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the genre's premiere review magazine for short SF & Fantasy since 1993

SQ Mag #20, May/June 2015

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SQ Mag #20, May/June 2015

“Bluebeard’s Daughter” by Angela Slatter
“The Bone Maiden” by Greg Chapman
“Three Trophies” by S.G. Larner
“A Song for First Hours” by Kirstyn McDermott
“The Black Bull” by Liam Hogan
“The Drummers of Po Chu” by Michael Anthony
“Unicorn Meat” by Gary McMahon
“Nne: Mother” by Shawn Frazier

Reviewed by Jason McGregor

SQ Mag is an ezine which usually has a variety of stories but this is a “special edition” of “Dark Legends of a New Age;” that is, some new but many refurbished fairytales.

“Bluebeard’s Daughter” by Angela Slatter

This is a post-modern mashup of (at least) “Bluebeard,” “Hansel and Gretel” (which forms the main plot), a morsel of “Snow White,” and crumbs of others. The post-modernity is exemplified mostly by the protagonist, Rosaline, being an overweight smart aleck who knows she’s in a fairy tale, along with a large dose of not-for-children sex to go with all the for-children violence.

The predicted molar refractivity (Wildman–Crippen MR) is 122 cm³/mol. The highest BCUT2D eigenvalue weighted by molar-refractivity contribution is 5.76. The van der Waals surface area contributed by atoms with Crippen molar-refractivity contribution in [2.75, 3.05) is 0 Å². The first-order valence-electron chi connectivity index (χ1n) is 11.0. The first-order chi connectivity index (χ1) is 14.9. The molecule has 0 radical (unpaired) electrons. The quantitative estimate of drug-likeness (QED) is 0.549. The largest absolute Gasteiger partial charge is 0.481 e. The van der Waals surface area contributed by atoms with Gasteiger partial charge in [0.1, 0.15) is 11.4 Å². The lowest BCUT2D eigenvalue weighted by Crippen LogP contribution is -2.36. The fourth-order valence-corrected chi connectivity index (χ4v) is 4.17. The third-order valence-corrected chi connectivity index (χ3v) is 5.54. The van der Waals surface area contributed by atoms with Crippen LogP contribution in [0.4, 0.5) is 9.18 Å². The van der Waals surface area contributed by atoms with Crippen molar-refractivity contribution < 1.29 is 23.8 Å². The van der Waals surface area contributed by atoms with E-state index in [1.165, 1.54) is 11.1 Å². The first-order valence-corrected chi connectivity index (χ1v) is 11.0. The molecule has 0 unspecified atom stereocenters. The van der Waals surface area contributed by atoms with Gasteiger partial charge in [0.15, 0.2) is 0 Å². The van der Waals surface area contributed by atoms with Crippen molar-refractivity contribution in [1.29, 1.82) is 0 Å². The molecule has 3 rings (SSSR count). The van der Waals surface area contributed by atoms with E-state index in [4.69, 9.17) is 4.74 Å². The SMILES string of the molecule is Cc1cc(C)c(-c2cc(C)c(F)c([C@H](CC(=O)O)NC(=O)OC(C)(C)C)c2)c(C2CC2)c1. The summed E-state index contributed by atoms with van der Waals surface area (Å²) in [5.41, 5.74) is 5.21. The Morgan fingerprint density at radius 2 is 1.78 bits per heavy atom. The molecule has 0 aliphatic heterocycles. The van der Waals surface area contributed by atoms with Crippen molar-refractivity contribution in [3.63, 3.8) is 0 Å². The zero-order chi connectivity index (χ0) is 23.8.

Aside from odd lapses like an apple being a “green orb,” it is written plainly to keep a post-nineteenth century tone. Being told in the first person results in an error where a character is described one way when, by the twist at the end, we see the author had the narrator misleading us. It seems this particular tale is born of frustration with a certain type of male. Other than glitches like those mentioned, if you like this sort of thing, it may provide a tolerable read.

“The Bone Maiden” by Greg Chapman

And now for something completely different. This very overwritten, overwrought tale of darkness tries to be so black it becomes faintly silly. Though based on a Portuguese fairy tale, it reminds me, in a single aspect, of when the late great James Tiptree, Jr. was writing material in which emotions overwhelmed the aesthetic framework, specifically in Brightness Falls from the Air. Marcella, the protagonist, also must be tortured to produce life-giving tears which sustain very, very bad people. But, unlike the Tiptree, this feels contrived rather than born of authentic despair. Perhaps the ending will resonate for some but I didn’t see anything in it but futility and a wasted reading experience.